Administrative Fund budgeting for your scheme and why timing is important

Budgeting for any sectional title scheme is incredibly important. The budget sets the tone for the ensuing financial years spend the scheme envisages, and by extension the value each member can expect to receive from the scheme.

Budgets are far too often regarded as a merely administrative function, with very often schemes merely adding a perceived as adequate 10% increase to the previous year’s levy. Little regard is had for the actual needs of the scheme and unfortunately the overriding concern, is to keep the levy as low as possible. While this goal is admirable, the schemes levy should always ensure that the needs of the scheme are addressed, as the levy is merely a function of the expenses of your scheme.

When drafting your schemes budget, the most important point to consider is, “What is the financial position of my scheme right now?” The current financial position of the scheme will immediately affect the administrative fund budget, and most likely also the reserve fund budget. If the scheme is insolvent or its liquidity is in jeopardy, it means the previous budget was insufficient to cover all expenses.

When starting budget preparation for your Administrative Fund, have a look at your schemes Service level agreements. These costs are normally a greater chunk of your scheme’s expenses and each year many agreements state the annual increase as well as dates. These must be incorporated into the budget, or at the very least present an ideal opportunity to tender for new pricing in the market. Carefully analyse your maintenance spend as in many instances excessive spend on reactionary maintenance is a symptom of a larger issue which needs attention and could be catered for in the 10 year plan.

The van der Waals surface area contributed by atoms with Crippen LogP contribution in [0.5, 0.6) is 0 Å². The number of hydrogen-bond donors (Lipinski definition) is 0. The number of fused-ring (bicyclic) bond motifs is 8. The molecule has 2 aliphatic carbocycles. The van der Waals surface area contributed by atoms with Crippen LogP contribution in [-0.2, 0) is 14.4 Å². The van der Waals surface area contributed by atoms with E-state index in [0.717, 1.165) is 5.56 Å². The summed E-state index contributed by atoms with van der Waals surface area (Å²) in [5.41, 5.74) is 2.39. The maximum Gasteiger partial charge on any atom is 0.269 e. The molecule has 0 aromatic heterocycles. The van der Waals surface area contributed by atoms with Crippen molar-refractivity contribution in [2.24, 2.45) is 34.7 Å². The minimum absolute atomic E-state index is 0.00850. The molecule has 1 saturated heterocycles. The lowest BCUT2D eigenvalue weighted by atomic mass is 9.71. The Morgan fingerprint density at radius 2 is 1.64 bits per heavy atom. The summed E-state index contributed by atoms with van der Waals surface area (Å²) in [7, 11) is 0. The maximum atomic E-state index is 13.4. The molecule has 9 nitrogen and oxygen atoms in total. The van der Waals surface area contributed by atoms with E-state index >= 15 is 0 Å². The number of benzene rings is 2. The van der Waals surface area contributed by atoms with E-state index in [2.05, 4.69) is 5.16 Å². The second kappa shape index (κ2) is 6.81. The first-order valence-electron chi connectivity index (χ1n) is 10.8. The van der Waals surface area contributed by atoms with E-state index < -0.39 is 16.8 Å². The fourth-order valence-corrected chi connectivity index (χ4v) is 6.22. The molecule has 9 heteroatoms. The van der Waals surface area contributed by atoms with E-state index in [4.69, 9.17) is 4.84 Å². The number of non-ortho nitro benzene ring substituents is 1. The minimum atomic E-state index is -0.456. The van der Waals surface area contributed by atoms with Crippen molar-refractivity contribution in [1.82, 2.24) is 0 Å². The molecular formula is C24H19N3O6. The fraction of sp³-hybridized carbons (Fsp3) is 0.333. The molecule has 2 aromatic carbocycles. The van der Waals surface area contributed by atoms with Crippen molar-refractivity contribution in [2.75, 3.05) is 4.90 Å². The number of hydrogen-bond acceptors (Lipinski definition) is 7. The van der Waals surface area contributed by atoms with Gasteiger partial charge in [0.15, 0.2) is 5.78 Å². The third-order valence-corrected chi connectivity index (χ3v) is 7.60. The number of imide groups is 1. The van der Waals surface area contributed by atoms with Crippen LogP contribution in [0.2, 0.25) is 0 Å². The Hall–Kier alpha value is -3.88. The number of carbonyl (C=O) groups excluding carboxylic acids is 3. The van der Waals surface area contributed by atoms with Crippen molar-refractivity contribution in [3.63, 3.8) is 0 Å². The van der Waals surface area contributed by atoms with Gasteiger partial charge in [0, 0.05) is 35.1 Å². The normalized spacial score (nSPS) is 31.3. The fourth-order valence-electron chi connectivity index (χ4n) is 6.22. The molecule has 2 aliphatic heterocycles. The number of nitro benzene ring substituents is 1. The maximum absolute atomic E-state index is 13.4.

We also recommend separate line items for some of the scheme’s expenses, most notably water, electricity (where pre-paid is not an option) and domestic effluent. These municipal costs normally account for 50% or more of the schemes total expenses and tend to increase the administrative fund, and by extension reserve and CSOS levies, exponentially. If shown separately owners would be able to see and track their usage more accurately, which could be critical to early identification of maintenance issues such as leaks, which tend to be costly and contentious if not identified early.

Timing for budget preparation is imperative. All too often, schemes and managing agents wait until the end of the financial year to start the preparation of their budgets, as they prefer using a full financial year’s actual spend. Budgets are contentious issues and not to be taken lightly, demanding adequate attention and care in their drafting. By waiting until the end of the financial year, the draft budget will realistically only be finalised two months into the financial year. At this stage it may become evident that an increase is needed which can only practically be effected the month after in the next financial period of the scheme. This results to a substantial portion of the years forecasted income already lost before you have started, leaving the scheme with an immediate budget and income deficit. To further compound your problems, the increases the trustees may do without AGM approval can only be done at year end, as per Prescribed Management Rule 21(3)(b), which could force your scheme to wait for their AGM.

Zenteq strongly believes that the way in which a schemes budget needs to be approached demands a substantive, personal and practical approach, ensuring the fiscal health of your scheme and mitigating erosion of value of your asset.

For more information on how we can assist your scheme contact us at elwin@zenteq.co.za or call 082 826 0411